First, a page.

TORONTO – Weak commodity prices continued to put pressure on the Canadian dollar Wednesday, as the loonie fell for a second day in a row, dropping almost a penny against the U.S. dollar.
The loonie lost 0.96 of a U.S. cent to close at 77.70 cents US, adding to a decline of 1.11 cents on Tuesday.
“Currencies tend to overshoot and undershoot,” said Laura Lau, a senior portfolio manager at Brompton Group.
The Canadian dollar dropped below 69 cents US in January and has topped 80 cents US in recent trading.
Lau said the volatility in the loonie has been a difficult factor for investors and companies to navigate, and will only stabilize once oil prices become more predictable.
“For instance, you really want a lower dollar to entice manufacturing capacity to come back to Canada, but anybody who tries to build a plant, they can’t build it on these fluctuations,” she said.
“You need time and a more stable currency.”
Lau noted that production shutdowns in the Alberta oilsands due to the wildfire in Fort McMurray have not affected overall oil prices for now because investors still view the moves as temporary.
Commodity prices were mixed Wednesday with the June contract for North American benchmark crude oil ahead for the first time in four days, adding 13 cents at US$43.73 per barrel. Crude has fallen sharply since trading at more than US$100 a barrel in 2014.
“In general, if there is any one commodity that you would link to global growth, it would be oil,” Lau said. “People tend to use that as a barometer for global growth. If the oil prices are doing well, sentiment is better and they think the economy is doing better.”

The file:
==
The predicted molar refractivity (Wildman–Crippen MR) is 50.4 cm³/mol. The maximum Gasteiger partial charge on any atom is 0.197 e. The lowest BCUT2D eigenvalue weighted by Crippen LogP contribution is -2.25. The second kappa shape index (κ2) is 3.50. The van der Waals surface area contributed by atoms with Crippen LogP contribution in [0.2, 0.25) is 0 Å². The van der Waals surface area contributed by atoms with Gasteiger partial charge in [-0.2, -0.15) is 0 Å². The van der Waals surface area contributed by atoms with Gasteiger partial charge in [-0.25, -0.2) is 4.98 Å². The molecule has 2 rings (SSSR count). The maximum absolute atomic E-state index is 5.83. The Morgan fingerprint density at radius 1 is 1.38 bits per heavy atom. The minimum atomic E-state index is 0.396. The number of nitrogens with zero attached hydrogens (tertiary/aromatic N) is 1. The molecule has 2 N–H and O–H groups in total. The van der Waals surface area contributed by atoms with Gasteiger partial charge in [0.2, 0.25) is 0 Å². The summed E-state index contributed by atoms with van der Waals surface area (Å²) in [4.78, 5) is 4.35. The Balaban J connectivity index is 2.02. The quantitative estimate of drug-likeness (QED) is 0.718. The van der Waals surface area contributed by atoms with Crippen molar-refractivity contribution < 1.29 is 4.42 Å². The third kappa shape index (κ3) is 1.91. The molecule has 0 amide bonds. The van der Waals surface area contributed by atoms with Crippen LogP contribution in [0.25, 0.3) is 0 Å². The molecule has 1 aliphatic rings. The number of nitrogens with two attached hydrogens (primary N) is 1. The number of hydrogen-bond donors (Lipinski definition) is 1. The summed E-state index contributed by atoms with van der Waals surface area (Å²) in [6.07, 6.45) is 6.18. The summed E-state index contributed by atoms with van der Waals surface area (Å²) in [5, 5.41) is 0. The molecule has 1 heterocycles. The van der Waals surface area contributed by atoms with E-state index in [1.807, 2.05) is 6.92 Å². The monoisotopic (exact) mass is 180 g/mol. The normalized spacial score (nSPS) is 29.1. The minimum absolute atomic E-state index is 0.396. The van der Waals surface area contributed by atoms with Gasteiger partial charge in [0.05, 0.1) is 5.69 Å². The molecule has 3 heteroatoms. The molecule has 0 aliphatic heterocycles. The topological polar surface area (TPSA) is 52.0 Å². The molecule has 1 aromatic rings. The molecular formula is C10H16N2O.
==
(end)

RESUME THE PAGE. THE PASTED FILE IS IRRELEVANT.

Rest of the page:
Sentiment is at a low because of the latest manufacturing figures released from China this week, which showed another contraction and spurred concerns over global growth.
In other commodities, June natural gas was up five cents at US$2.14 per mmBTU, while the June gold contract fell $17.40 to US$1,274.40 an ounce. July copper contracts were down three cents to US$2.19 a pound.
Gold, materials and mining stocks weighed on the S&P/TSX index, which pulled back 75.68 points at 13,632. The losses were partially offset by gains in the consumer staples, utilities and real estate sectors.
In New York, the Dow Jones industrial average fell 99.65 points at 17,651.26, while the broader S&P 500 lost 12.25 points at 2,051.12. The Nasdaq composite declined 37.58 points to 4,725.64.
Payroll processor ADP reported Wednesday that U.S. businesses added jobs at the weakest pace in three years last month.
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